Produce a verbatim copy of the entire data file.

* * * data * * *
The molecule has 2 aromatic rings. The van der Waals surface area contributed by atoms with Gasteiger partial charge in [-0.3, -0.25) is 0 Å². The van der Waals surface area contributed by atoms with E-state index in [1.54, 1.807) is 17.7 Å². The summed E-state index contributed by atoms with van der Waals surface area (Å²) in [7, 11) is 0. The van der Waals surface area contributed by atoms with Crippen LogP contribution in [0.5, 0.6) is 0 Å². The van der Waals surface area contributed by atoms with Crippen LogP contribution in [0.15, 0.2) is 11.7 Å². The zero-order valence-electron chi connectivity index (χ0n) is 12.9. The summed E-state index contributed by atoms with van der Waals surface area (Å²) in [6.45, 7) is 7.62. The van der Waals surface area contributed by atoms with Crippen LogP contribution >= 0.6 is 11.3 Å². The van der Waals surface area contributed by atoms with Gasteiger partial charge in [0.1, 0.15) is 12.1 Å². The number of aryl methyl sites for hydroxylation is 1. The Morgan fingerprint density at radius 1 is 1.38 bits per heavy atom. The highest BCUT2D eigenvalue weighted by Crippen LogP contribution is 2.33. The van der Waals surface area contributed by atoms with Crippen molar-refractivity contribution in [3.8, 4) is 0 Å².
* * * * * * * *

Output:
The molecule has 2 aromatic rings. The van der Waals surface area contributed by atoms with Gasteiger partial charge in [-0.3, -0.25) is 0 Å². The van der Waals surface area contributed by atoms with E-state index in [1.54, 1.807) is 17.7 Å². The summed E-state index contributed by atoms with van der Waals surface area (Å²) in [7, 11) is 0. The van der Waals surface area contributed by atoms with Crippen LogP contribution in [0.5, 0.6) is 0 Å². The van der Waals surface area contributed by atoms with Crippen LogP contribution in [0.15, 0.2) is 11.7 Å². The zero-order valence-electron chi connectivity index (χ0n) is 12.9. The summed E-state index contributed by atoms with van der Waals surface area (Å²) in [6.45, 7) is 7.62. The van der Waals surface area contributed by atoms with Crippen LogP contribution >= 0.6 is 11.3 Å². The van der Waals surface area contributed by atoms with Gasteiger partial charge in [0.1, 0.15) is 12.1 Å². The number of aryl methyl sites for hydroxylation is 1. The Morgan fingerprint density at radius 1 is 1.38 bits per heavy atom. The highest BCUT2D eigenvalue weighted by Crippen LogP contribution is 2.33. The van der Waals surface area contributed by atoms with Crippen molar-refractivity contribution in [3.8, 4) is 0 Å².